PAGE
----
CT is a widely used clinical imaging method. CT produces high-resolution and 3D images. Optical hypoxia imaging is a highly sensitive functional imaging method to reflect hypoxia distribution. The combination of CT and optical hypoxia imaging is a better way to detect tumor hypoxia distribution with high-resolution morphology image. Yu et al developed a dual modal-enhanced phosphorescence hypoxia/CT imaging nanoprobe based on iridium complex BTP, Ir(btp)2(acac) and Au NPs polyiohexol composite (BAPI) nanoparticles.39 The scholars used polyiohexol to encapsulate Au NPs and BTP. Au NPs and polyiohexol served as CT imaging agent, and BTP acted as a hypoxia sensor. The BAPI nanoparticles had a size distribution of 52.9 nm. On a hela cell subcutaneous tumor model, the CT imaging results showed high-quality 3D CT images. The BAPI nanoparticles exhibited a high CT value of 800, which is higher than that of the commercial CT agent iohexol (400). Au NPs can also be used as an MEF agent. The phosphorescent intensity of BTP was increased eightfold in vitro by the Au NPs. When hypoxia imaging was performed in vivo, the BAPI nanoparticles accumulated in the tumor area from 24 to 48 h post-injection, and the hypoxia distribution of the tumor is observed in photographs. The phosphorescent intensity of BAPI in tumor was higher than that of the BPI nanoparticles and BTP solution, thereby indicating the MEF effect of the Au NPs (Figure 1A).
Jana et al prepared dual modal MRI/hypoxia imaging probes based on iridium (III)−lanthanide (III) luminescent complexes.47 The authors successfully connected a phosphorescent iridium (Ir) unit with one or two lanthanide (Ln, Ln=Eu(III) and Gd(III), respectively) units to synthesize an Ir–Ln metal complex for MRI/luminescent bioimaging. The dinuclear complex had outstanding water solubility, low cytotoxicity, and accurate lysosome staining ability. For dual modal imaging, the Ir–Gd complex has a very high reflexivity (11.9 mM−1 s−1 in water) compared with mono-Gd complexes, such as diethylenetriaminepentaacetic acid and 1,4,7,10-tetraazacyclododecane-1,4,7,10-tetraacetic acid (4–5 mM−1 s−1). The two-photon phosphorescence lifetime imaging (PLIM) experiment showed excellent O2-sensing ability in vitro of the Ir–Gd complex (Figure 1B).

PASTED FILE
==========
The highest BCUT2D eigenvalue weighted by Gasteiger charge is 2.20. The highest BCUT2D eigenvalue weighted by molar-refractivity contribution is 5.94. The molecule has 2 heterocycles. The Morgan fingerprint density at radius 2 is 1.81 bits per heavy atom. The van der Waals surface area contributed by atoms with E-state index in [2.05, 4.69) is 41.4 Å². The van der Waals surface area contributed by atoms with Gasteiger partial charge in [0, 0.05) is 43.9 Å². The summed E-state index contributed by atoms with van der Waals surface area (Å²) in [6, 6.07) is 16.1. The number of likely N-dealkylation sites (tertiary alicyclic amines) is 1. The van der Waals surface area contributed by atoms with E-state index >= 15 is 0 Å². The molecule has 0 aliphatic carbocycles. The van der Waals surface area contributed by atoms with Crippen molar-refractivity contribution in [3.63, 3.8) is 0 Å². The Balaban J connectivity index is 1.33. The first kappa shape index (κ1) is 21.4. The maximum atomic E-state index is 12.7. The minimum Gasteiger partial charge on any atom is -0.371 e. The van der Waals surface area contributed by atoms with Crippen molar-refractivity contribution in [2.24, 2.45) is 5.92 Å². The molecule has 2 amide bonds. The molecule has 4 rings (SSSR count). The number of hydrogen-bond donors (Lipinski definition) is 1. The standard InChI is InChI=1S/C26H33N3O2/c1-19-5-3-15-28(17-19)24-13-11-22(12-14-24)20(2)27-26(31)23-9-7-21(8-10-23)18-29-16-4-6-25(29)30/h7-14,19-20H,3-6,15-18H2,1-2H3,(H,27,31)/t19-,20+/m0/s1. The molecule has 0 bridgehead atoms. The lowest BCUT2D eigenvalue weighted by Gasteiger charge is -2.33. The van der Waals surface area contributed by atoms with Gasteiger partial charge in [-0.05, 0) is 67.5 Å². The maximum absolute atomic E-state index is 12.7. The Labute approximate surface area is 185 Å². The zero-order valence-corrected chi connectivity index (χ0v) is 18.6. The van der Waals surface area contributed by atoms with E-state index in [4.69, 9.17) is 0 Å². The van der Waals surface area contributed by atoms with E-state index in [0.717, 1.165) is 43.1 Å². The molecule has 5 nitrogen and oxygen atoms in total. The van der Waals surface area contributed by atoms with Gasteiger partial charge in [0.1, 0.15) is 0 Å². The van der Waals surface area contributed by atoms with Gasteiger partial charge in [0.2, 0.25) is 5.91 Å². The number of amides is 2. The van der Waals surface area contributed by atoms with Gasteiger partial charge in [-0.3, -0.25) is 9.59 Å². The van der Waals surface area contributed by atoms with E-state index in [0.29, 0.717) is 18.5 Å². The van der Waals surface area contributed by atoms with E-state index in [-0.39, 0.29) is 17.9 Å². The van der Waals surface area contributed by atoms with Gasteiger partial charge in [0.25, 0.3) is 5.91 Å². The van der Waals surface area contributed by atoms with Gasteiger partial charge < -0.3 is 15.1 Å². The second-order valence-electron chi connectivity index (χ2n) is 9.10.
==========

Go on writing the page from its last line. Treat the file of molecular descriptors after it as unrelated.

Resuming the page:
Hypoxia imaging-guided tumor therapy nanoparticles
Numerous multifunctional image-guided cancer therapy nanoparticles have been developed to build a theranostic platform for cancer treatment. In a traditional cancer therapeutic process, hypoxia constantly acted as a hindering factor for doctors and patients. This condition made solid tumor resistant to chemotherapy and radiotherapy. Given the insufficiency of blood vessels, the solid tumor is almost out of normal blood circulation. Thus, few cancer therapy drugs can reach the tumor area. Insufficient oxygen supply is also adverse to PDT. Hypoxia can trigger cancer cell mutation and tumor metastasis. Therefore, understanding the tumor hypoxic degree and internal tumor hypoxia distribution can help address hypoxia in tumors. The hypoxia imaging method can aid in locating the tumor area. To further utilize optical hypoxia imaging to guide cancer therapy and monitor therapeutic efficiency, researchers built various theranostic systems for optical hypoxia imaging-guided tumor therapy.
Hypoxia imaging-guided PDT
Many phosphorescent hypoxia probes can produce ROS, which can eliminate cancer cells.48 This kind of therapeutic method is called PDT. These ROS-generating agents are called photosensitizers. PDT is a promising cancer therapy method that has a better therapeutic effect than chemotherapy on chemotherapy-resistant tumor types.49 Chemotherapy has its drawbacks, such as side effect, drug resistance, and toxicity to normal organs and cells. PDT is a noninvasive therapy method with high space accuracy. It is an imaging-guided therapy method.